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(Updated 04/03/01)

Blair wants to ditch hunting ban pledge


By Nick Mays

TONY BLAIR is desperately fighting a rearguard action against pressure from Labour MPs not to drop a commitment to ban foxhunting form the next Labour Party general election manifesto.


The MPs want to be sure that if, as expected, the current anti-hunting legislation fails to become law by polling day - widely believed to be May 3rd - Labour will reintroduce a new anti-hunting Bill if it wins the election.


However, Mr Blair has privately told close colleagues that he determined to ditch he legislation, because it is too divisive in rural areas.. Added to this is the recent anxiety in rural communities over the current outbreak of foot and mouth disease. With rural communities already facing financial hardship as a result of the stringent control measures against the disease, the prospect the rural economy being damaged further by a ban on hunting, Mr Blair in anxious to avoid a huge political backlash which will cost his party seats in affected areas.


Mr Blair wants to avoid such a backlash by removing any reference to another free vote von hunting in the next Parliament. However, such a move will undoubtedly cause outrage amongst his own MPs many of who fear that the party will be accused of breaking a promise if it adopts this tactic.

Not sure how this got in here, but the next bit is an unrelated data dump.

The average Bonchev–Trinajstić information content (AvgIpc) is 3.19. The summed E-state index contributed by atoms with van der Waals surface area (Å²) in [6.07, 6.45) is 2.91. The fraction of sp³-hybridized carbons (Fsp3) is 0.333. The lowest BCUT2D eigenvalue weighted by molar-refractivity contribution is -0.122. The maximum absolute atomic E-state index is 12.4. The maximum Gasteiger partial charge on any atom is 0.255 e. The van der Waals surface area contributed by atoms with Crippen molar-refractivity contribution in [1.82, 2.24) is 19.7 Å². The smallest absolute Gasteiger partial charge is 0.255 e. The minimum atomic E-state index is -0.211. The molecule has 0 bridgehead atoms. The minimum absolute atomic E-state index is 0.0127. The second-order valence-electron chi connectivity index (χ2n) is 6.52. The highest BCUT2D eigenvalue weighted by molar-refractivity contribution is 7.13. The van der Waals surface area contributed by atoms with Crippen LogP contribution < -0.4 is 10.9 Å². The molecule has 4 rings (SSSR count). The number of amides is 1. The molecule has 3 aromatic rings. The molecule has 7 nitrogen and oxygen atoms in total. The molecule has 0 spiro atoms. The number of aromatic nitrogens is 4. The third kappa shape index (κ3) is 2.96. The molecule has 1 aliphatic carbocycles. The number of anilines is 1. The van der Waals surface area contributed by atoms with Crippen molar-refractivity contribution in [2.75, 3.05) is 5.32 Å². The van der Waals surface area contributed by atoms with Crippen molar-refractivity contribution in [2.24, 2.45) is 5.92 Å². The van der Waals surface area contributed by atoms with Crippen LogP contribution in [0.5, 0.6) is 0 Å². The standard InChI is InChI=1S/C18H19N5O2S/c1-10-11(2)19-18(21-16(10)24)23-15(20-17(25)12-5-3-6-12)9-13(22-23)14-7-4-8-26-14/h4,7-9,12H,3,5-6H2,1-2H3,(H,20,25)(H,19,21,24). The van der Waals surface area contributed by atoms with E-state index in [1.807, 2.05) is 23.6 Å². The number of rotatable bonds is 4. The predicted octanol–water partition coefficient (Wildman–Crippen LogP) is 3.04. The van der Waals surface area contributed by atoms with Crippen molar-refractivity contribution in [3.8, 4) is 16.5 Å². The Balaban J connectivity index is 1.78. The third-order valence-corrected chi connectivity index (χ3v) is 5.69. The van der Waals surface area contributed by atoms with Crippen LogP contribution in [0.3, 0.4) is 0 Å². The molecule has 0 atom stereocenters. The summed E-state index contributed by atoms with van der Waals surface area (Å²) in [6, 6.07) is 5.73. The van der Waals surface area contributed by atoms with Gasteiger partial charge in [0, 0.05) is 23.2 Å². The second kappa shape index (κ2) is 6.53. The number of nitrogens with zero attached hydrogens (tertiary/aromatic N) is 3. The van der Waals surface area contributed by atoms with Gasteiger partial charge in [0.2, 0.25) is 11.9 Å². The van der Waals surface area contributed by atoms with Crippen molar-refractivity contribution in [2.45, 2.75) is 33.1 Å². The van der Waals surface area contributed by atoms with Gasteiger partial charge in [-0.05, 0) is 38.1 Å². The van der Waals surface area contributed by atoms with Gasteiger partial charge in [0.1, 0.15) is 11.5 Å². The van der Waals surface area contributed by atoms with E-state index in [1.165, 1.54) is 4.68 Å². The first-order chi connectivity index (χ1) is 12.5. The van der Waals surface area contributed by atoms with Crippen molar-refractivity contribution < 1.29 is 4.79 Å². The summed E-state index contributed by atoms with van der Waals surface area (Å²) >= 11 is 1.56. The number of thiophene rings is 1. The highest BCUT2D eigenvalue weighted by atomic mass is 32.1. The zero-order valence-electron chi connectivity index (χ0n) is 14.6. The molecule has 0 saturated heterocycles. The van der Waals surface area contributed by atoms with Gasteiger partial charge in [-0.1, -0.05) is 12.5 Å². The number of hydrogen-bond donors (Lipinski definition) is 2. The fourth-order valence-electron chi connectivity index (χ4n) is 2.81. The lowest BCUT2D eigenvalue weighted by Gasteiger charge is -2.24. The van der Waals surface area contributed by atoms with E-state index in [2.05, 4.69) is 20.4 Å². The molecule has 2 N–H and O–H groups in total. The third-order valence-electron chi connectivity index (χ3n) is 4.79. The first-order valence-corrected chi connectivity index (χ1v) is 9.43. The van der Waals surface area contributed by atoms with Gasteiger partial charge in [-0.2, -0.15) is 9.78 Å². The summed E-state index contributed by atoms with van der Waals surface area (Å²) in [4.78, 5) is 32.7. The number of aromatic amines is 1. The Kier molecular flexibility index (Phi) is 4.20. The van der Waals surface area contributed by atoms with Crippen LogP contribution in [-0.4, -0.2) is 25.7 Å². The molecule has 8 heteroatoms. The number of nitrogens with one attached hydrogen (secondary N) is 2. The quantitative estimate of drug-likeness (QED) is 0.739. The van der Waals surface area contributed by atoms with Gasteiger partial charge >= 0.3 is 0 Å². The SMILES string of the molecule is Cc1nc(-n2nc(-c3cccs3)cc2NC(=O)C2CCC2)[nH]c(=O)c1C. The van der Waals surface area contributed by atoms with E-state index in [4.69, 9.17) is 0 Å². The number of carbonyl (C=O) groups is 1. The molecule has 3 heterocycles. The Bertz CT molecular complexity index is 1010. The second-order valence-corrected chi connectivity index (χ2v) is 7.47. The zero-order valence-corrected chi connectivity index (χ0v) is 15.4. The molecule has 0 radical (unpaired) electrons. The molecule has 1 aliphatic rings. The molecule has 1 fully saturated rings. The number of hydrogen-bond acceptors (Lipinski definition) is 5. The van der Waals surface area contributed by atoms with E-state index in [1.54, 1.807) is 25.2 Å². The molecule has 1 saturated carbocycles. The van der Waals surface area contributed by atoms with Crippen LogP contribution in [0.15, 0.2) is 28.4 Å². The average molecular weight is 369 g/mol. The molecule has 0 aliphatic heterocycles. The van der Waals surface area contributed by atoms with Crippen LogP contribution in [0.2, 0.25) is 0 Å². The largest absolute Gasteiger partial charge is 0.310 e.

“There is a very strong view in the Parliamentary Labour Party that the legislation must be brought back if it does not get through the first time and that it should be include din our manifesto,” said Clive Soley, the PLP chairman.
It is clear now that Mr Blair regrets his promise made two years ago on BBC TV’s Question Time programme that hunting would be banned. At the time, his announcement stunned many of his Cabinet, who had no idea he was even considering such a move. Many commentators at the time pointed out that Mr Blair was under increasingly hostile media attention, so his adoption of what he saw as a populist move would appease the press, as well as animal rights activists and anti-hunting campaigners.


The current Bill gave MPs a free vote on three different options on the future of hunting, and a majority of 213 opted for a full ban.


Little chance


The Bill returned to the floor of the House of Commons on Tuesday of this week for its report stage, even though it stands very little chance of clearing the House of Lords before the general election is held.


Many ministers feel that the Bill is wasting valuable Parliamentary time which could be better spent on “more constructive” legislation. They also expect the peers to reject an outright ban and instead vote for no change or for licensed hunting, the so-called ‘Middle Way’ option favoured by Home Secretary Jack Straw.


Some anti-hunting MPs want the party not only to give a manifesto commitment that the Bill will return, but that they Government will use the Parliament Act to steamroller the legislation through and onto the statute books if the House of Lords rejected it.


Meanwhile, Clive Soley has been discussing the matter with ministers and hinted that Labour MPs would be happy to have the Bill left out of the manifesto, as long as they knew it was going to come back at some point.
“What is important is that we bring the Bill back,” said Mr Soley. “I’m more flexible on the issue of the manifesto, because I do not think that is as important as a Government guarantee that it would be introduced. I would trust that guarantee.”
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